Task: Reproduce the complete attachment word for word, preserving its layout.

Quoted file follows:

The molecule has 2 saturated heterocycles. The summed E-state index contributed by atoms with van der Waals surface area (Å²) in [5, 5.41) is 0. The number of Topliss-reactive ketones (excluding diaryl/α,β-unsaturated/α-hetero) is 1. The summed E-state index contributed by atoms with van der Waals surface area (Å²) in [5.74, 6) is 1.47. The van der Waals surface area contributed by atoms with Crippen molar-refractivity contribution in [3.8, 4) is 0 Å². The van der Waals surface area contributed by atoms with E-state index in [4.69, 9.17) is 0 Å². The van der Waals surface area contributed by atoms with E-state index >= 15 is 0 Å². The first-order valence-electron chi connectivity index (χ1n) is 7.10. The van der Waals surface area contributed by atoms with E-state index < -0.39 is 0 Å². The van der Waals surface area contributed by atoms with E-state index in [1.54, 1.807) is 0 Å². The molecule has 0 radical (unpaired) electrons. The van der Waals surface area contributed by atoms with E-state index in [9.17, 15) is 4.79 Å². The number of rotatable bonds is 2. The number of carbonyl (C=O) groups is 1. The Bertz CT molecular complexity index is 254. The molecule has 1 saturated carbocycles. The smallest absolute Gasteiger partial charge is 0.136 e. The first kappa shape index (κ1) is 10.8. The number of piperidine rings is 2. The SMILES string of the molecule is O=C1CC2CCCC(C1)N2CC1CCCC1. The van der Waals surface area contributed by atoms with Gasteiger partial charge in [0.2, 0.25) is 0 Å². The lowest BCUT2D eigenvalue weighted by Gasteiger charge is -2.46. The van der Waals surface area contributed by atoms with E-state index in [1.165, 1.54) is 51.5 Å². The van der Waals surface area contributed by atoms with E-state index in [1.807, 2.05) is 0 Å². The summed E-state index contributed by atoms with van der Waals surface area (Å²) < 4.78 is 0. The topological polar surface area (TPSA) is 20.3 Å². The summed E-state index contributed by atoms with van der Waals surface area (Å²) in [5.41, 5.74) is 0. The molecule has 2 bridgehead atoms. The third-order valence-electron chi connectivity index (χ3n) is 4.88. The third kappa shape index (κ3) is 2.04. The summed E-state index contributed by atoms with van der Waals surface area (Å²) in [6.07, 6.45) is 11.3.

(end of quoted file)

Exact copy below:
The molecule has 2 saturated heterocycles. The summed E-state index contributed by atoms with van der Waals surface area (Å²) in [5, 5.41) is 0. The number of Topliss-reactive ketones (excluding diaryl/α,β-unsaturated/α-hetero) is 1. The summed E-state index contributed by atoms with van der Waals surface area (Å²) in [5.74, 6) is 1.47. The van der Waals surface area contributed by atoms with Crippen molar-refractivity contribution in [3.8, 4) is 0 Å². The van der Waals surface area contributed by atoms with E-state index in [4.69, 9.17) is 0 Å². The van der Waals surface area contributed by atoms with E-state index >= 15 is 0 Å². The first-order valence-electron chi connectivity index (χ1n) is 7.10. The van der Waals surface area contributed by atoms with E-state index < -0.39 is 0 Å². The van der Waals surface area contributed by atoms with E-state index in [1.54, 1.807) is 0 Å². The molecule has 0 radical (unpaired) electrons. The van der Waals surface area contributed by atoms with E-state index in [9.17, 15) is 4.79 Å². The number of rotatable bonds is 2. The number of carbonyl (C=O) groups is 1. The Bertz CT molecular complexity index is 254. The molecule has 1 saturated carbocycles. The smallest absolute Gasteiger partial charge is 0.136 e. The first kappa shape index (κ1) is 10.8. The number of piperidine rings is 2. The SMILES string of the molecule is O=C1CC2CCCC(C1)N2CC1CCCC1. The van der Waals surface area contributed by atoms with Gasteiger partial charge in [0.2, 0.25) is 0 Å². The lowest BCUT2D eigenvalue weighted by Gasteiger charge is -2.46. The van der Waals surface area contributed by atoms with E-state index in [1.165, 1.54) is 51.5 Å². The van der Waals surface area contributed by atoms with E-state index in [1.807, 2.05) is 0 Å². The summed E-state index contributed by atoms with van der Waals surface area (Å²) < 4.78 is 0. The topological polar surface area (TPSA) is 20.3 Å². The summed E-state index contributed by atoms with van der Waals surface area (Å²) in [5.41, 5.74) is 0. The molecule has 2 bridgehead atoms. The third-order valence-electron chi connectivity index (χ3n) is 4.88. The third kappa shape index (κ3) is 2.04. The summed E-state index contributed by atoms with van der Waals surface area (Å²) in [6.07, 6.45) is 11.3.